Ugandan children lose hope as schools close


wearing his school uniform Matias Okwako jumped into a muddy puddle and began his daily search for gold.A luxury that can be more affordable than another precious resource: education.

His rural school in Uganda is idle on a road through a swamp, and he and dozens of other children now work there as informal miners. Grass grows in some of the classrooms, from which window frames have been looted for use as firewood. A short distance from there, another school is renting out its classrooms as rooms.

Schools in Uganda have been completely or partially closed for more than 77 weeks due to the coronavirus pandemic, the longest shutdown in the world, According to the data of the United Nations Culture Agency.

And unlike in many other parts of the world, where classrooms have become virtual, most public schools – where the vast majority of children are taught in this East African nation – are They lacked the ability to offer online teaching.

during the break, Some students got married. Others deal with unwanted pregnancies. Still others, like 17-year-old Okwaku, are still finding work.

Moses Mangeni, a local government official in Busia, where Okwako lives, said the pandemic had made “outcasts”, a lost generation of students now fighting a “battle to figure out how to cope”.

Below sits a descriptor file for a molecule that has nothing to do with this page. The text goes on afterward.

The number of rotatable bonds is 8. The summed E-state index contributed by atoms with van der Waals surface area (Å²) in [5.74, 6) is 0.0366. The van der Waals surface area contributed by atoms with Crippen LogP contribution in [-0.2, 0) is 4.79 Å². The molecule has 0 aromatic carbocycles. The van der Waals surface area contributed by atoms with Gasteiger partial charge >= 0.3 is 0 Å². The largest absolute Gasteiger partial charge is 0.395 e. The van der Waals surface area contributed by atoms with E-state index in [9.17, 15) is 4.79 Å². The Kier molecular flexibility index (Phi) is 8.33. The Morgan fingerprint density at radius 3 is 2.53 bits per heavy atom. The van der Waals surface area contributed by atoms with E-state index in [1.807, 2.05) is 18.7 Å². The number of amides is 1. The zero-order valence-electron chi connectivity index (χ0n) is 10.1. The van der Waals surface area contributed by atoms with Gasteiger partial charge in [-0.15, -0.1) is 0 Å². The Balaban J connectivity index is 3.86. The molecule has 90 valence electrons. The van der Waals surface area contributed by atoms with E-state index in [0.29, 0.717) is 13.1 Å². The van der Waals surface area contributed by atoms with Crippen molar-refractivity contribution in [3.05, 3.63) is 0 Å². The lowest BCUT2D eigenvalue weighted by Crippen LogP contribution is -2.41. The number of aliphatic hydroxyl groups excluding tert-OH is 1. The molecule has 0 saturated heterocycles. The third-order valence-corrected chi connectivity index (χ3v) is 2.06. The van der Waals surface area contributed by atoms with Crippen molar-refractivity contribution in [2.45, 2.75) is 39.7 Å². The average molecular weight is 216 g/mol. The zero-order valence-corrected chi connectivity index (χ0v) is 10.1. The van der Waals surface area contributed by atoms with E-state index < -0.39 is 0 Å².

Attempts to control the spread of COVID-19 They disturbed the lives of children in every corner of the globe, and put pressure on their parentsThis complicates the care given to them and often removes their safety nets. And perhaps most importantly, he turned his education into a mess.

The result is “the largest global education emergency of our time,” according to Save the Children Humanitarian, which last month identified 48 countries, including Uganda, whose school systems are at risk of severe or severe collapse. Most of these countries are from sub-Saharan Africa, a region that has long been affected by a high dropout rate and a lack of trained teachers.

Uganda initially closed its schools in March 2020, shortly after confirming the first case of coronavirus infection on the African continent. Some classes reopened to students in February 2021, but a new full lockdown was imposed in June as the country grappled with its first major spike in infections. It is now the only country in Africa where schools remain closed, although President Yoweri Museveni announced last week that they would open in January.

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